The Centers for Disease Control and Prevention recommended booster shots of the Pfizer COVID-19 vaccine at least six months after a second dose in the following groups:
The CDC recommendations state that people ages 18 to 49 with underlying medical conditions and people ages 18 to 64 who are at risk of COVID-19 exposure due to their work or living arrangements “may receive a booster shot” of the Pfizer vaccine “based on their individual benefits and risks.”
The CDC’s Sept. 24 recommendations align with the Pfizer booster shot authorizations from the U.S. Food and Drug Administration (FDA) released on Sept. 22.
President Joe Biden confirmed in a speech on Sept. 24 that eligible individuals who received their second dose of the Pfizer vaccine in March or earlier can receive a booster dose of the vaccine now, free of charge.
The CDC and FDA did not release recommendations about the Moderna vaccine or the single-dose Johnson & Johnson vaccine. Moderna announced that a booster shot of its COVID-19 vaccine improved protection against the delta variant in a press release on Sept. 1. Johnson & Johnson released a statement on Sept. 21 sharing that data from a phase 3 study demonstrated the benefits of a booster vaccine dose.
Both companies have submitted data on booster shots to the FDA for review.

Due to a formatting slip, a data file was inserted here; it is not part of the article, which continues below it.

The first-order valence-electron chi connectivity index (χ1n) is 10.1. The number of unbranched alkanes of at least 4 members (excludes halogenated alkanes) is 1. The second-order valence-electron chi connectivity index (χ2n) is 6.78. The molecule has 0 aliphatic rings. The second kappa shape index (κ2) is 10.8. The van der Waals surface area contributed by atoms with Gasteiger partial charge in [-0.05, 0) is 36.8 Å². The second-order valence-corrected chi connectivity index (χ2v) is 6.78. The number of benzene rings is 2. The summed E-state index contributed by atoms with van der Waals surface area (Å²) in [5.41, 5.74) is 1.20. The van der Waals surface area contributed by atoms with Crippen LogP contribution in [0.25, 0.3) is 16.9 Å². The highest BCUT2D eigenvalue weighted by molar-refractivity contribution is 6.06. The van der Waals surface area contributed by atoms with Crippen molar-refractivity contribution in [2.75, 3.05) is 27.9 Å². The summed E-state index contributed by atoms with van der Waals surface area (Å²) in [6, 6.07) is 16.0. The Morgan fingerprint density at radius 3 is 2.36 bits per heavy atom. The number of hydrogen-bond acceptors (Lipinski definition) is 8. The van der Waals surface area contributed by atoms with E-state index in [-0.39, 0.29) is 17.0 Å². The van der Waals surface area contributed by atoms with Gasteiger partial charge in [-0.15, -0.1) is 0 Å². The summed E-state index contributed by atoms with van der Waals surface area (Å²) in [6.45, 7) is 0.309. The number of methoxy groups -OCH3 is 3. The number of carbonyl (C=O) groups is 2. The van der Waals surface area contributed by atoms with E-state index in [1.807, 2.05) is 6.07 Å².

A COVID-19 vaccine booster is administered when someone developed adequate immunity after a second dose, but that immunity has decreased over time. However, an additional dose of the COVID-19 vaccine may be recommended for those who did not develop an adequate immune response after the two-dose vaccination series.
The FDA amended the Pfizer and Moderna vaccines’ emergency use authorizations on Aug. 12 to allow a third vaccine dose for certain immunocompromised individuals. The new recommendations from the FDA and CDC do not change this eligibility. There is not yet guidance from the FDA or CDC on additional doses for immunocompromised people who received the Johnson & Johnson vaccine.
Not everyone living with spinal muscular atrophy (SMA) is moderately to severely immunocompromised. However, early research on mouse models suggests that some people with SMA may have weakened immune responses in general.
Your primary medical provider, who is familiar with your unique family and medical history, will be able to guide you to the choice that is right for you.
Even if you are vaccinated, there is still a possibility of contracting a COVID-19 infection. This is called a “breakthrough infection.” Although COVID-19 vaccines have proven to be highly effective, no medical intervention is 100 percent effective. Additionally, immunocompromised people are at increased risk for breakthrough infections, possibly due to a weakened immune response to the initial COVID-19 vaccines.
For these reasons, the CDC recommends continuing to take the following general precautions during this pandemic: